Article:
Other than summer league, this was my first ultimate endeavor since the end of June at Boston Invite, where I left the field spewing blood. Some people were nice enough to ask me if I was ok now. Thanks. I didn’t play any differently, no lingering effects other than I have to part my hair (as much as I part it) on the other side so as to hide the scar.
The team rocked. I jokingly referred to us as the best team in the history of sports. While we do have two players who last missed the elimination round of Open Nationals in 1991, and that certainly helps, it’s not the answer, as our team generally did about as well regardless of who was in. (See my private blog for what I really think, of course.) I think the answer is that we didn’t have any black holes, at least when they play on our team. Every other team had several players who through either lack of skill or lack of good decision-making were turnover machines.
I definitely changed my defense a lot based on who had the disc. This weekend at least, I generally played honest when a truly good thrower had it and poached off to varying extents when someone else had it. This led to one amusing quip. An opponent underthrew a too-long pass and I intercepted it, and he said, “I didn’t see him,” figuring it was a poach block. What he didn’t realize was that it was my guy he threw to and I knew that he wouldn’t be able to throw it as far as would be necessary. But this also led to some missed assignments deep when the disc quickly transitioned from unskilled to skilled thrower, and I couldn’t make up the ground.
This was some great old-fashioned training for me, especially Sunday where we had maybe 7-8 guys and I played maybe 80% of the points. I thought I was going to throw up on one hell point in the finals after doing a few extra sprints on about the 8th turnover, but instead I just stopped running and watched from far away as my man caught the goal.
My junk throws, none of which were among my five worst choices of the weekend:
- Lefty backhand. Tall lefty Rick Kenyon threw me a high backhand and cut to the end zone a few yards away, and I had a narrow time window to throw the disc. The only throw available was a lefty backhand (or maybe a righty air bounce push pass), so I threw it. I had caught the disc with my left hand on top, standing and facing the thrower. It was an odd little throw, high count, I had just been cutting to try to give him something but couldn’t find the right spot and so just stopped about 5 yards away from him, a yard upfield. At 8, he threw it to me as my defender stood, then he cut as my defender came in to mark me. I just instinctively chose this pass, and stand by my choice. This may have been my first lefty throw in ultimate, although I have thrown 10-50 dumps that way in goaltimate. (I might have thrown some back in 1995 at the tournament after dislocating my right index finger. I knew that I practiced them but I think I went back to righty for the tournament (Tuneup). I’ve also thrown a couple two-handed passes.)
- Lefty backhand. Almost identical situation, although not for the goal. I had announced that I was retiring my lefty throws, since I was a perfect 1 for 1 with 1 goal thrown (not “assist”) and had nothing left to prove. But then it came up again, and the parallelism required me to throw it. Other than that, though, I didn’t need to throw this one, and should have probably just passed it up. At the point I decided to throw it, the previous throw probably increased our chances of scoring from 95% to 99%, but this one probably just changed it from 92% to 93%.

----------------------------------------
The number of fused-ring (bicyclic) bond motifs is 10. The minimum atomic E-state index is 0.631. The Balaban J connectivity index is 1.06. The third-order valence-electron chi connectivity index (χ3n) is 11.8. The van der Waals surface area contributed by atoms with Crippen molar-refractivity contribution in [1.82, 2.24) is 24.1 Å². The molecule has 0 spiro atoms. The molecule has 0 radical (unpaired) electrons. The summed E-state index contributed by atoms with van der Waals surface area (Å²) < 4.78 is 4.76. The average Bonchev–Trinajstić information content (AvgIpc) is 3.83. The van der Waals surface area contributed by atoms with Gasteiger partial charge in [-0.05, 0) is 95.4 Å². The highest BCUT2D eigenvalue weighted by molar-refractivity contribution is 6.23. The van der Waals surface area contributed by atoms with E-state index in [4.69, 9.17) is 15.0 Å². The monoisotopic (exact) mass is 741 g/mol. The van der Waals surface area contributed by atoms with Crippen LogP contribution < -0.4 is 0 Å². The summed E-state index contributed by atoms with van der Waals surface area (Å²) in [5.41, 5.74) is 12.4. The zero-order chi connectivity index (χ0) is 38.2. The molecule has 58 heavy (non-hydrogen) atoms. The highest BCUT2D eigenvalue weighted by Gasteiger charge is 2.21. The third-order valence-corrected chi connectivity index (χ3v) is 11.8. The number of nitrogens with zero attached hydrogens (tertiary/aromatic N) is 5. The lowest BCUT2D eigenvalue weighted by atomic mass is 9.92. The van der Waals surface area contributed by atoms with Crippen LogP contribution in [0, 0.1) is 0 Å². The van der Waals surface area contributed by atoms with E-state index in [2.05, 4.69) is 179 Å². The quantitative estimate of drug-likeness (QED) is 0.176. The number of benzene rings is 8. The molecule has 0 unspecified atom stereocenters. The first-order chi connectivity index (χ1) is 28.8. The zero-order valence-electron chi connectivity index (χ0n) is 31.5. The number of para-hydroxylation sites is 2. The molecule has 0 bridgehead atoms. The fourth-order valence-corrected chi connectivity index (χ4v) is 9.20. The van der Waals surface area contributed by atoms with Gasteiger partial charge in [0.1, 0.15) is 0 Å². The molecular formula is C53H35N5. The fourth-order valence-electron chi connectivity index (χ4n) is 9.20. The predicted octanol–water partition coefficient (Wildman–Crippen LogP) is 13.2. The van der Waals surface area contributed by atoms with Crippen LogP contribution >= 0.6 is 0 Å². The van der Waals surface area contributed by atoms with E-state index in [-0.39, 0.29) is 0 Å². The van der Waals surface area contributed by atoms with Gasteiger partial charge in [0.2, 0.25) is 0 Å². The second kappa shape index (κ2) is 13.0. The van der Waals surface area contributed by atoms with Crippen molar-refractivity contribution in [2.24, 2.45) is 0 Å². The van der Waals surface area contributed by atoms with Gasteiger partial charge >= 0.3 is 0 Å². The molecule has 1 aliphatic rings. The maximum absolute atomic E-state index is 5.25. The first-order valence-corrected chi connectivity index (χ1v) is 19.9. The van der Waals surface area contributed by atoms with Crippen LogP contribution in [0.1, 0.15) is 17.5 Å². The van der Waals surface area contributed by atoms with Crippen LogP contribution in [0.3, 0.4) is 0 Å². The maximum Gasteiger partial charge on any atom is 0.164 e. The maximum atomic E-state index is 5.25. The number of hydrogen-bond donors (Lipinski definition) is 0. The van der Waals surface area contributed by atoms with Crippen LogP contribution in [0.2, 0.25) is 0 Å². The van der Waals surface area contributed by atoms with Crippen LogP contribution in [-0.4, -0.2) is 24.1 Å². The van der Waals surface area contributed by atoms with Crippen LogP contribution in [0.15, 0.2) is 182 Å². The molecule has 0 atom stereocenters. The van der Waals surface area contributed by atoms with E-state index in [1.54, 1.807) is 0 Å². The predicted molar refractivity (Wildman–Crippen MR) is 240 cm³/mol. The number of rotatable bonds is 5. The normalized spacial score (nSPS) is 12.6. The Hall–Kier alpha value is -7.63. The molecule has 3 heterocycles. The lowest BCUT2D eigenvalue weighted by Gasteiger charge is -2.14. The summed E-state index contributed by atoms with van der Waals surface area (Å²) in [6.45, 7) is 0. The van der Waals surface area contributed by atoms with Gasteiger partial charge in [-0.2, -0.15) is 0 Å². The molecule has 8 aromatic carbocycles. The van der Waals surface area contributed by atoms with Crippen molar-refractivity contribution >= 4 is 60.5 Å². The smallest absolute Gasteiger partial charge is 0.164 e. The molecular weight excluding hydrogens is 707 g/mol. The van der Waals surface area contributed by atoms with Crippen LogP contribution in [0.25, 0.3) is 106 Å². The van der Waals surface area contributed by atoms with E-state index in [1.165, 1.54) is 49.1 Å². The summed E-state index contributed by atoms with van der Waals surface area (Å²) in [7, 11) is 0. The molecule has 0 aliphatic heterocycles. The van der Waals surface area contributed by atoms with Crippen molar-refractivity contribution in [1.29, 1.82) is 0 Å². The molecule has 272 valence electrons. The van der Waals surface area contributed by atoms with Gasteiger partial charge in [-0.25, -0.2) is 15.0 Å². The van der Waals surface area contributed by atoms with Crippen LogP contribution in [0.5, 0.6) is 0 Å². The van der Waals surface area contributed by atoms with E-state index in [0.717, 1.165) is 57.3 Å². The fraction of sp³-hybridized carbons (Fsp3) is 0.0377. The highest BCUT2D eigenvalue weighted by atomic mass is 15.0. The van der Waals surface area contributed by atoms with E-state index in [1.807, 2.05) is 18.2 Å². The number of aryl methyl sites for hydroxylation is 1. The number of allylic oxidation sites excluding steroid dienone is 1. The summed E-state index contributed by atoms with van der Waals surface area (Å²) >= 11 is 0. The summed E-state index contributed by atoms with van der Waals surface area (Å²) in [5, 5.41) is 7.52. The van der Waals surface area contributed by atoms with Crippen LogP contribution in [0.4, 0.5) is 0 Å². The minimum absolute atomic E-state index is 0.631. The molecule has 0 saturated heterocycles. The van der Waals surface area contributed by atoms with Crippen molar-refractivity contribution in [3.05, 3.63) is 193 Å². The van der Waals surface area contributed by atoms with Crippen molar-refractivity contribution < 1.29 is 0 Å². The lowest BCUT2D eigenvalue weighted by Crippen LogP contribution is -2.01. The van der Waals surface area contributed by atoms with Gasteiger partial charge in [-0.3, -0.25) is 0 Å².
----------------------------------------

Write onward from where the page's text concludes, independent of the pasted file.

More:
- Inside out banking scoober from the forehand side of my body. After the game, I led a discussion as to what my decision-making process was on that one (prompting replies of, “Oh, great, let’s talk about YOU again” and “There was a decision-making process?”). I eventually decided that it reminded me of a goaltimate situation where I caught a leading pass in front of the goal and got a give and go cut in front of me and I had to lead him into the goal (under the arch). This was also similar to my beach throw at Fools 2006, where I caught the disc just outside the goal line and stood there with a backhand grip on the forehand side, looking for a 3 yard little flip pass for the goal but got a 10-15 yard cut instead. Although the catch was contested lightly, I felt that this choice significantly decreased our chances of not scoring compared to looking it off and turning for something else. Again, though I had never thrown it before and might never throw it again, I stand by this choice.
There was something funny about each throw preceding mine. Prior to the scoober, Simon had zipped me a short forehand that I was barely able to stab. That was definitely too hard for how short it was, so I guess I overcompensated on the next one. So, somehow an interesting event can trigger the creative part of my brain. In no case did I go into the point thinking that I was going to do something different; it just happened.
The party was sparsely-attended and ran only from about 9-11:45, while the parties I remember ran until 2 in the morning and were jam-packed. Games on Sunday back then didn’t start until noon, either. At least that’s what I remember.
It was a very long weekend. My wife and son went out of town on Thursday morning to visit her family, and I used the most of the opportunity to do some guy things. 36 holes of golf on Friday in the 90+ degree heat, ultimate all day, more golf on Saturday afternoon after downing a few beers on the sideline (not really a smart idea, really, either one), party, sleeping on a floor, more ultimate on Sunday, and a relaxed post-game celebration. Even now, I am still recovering a bit.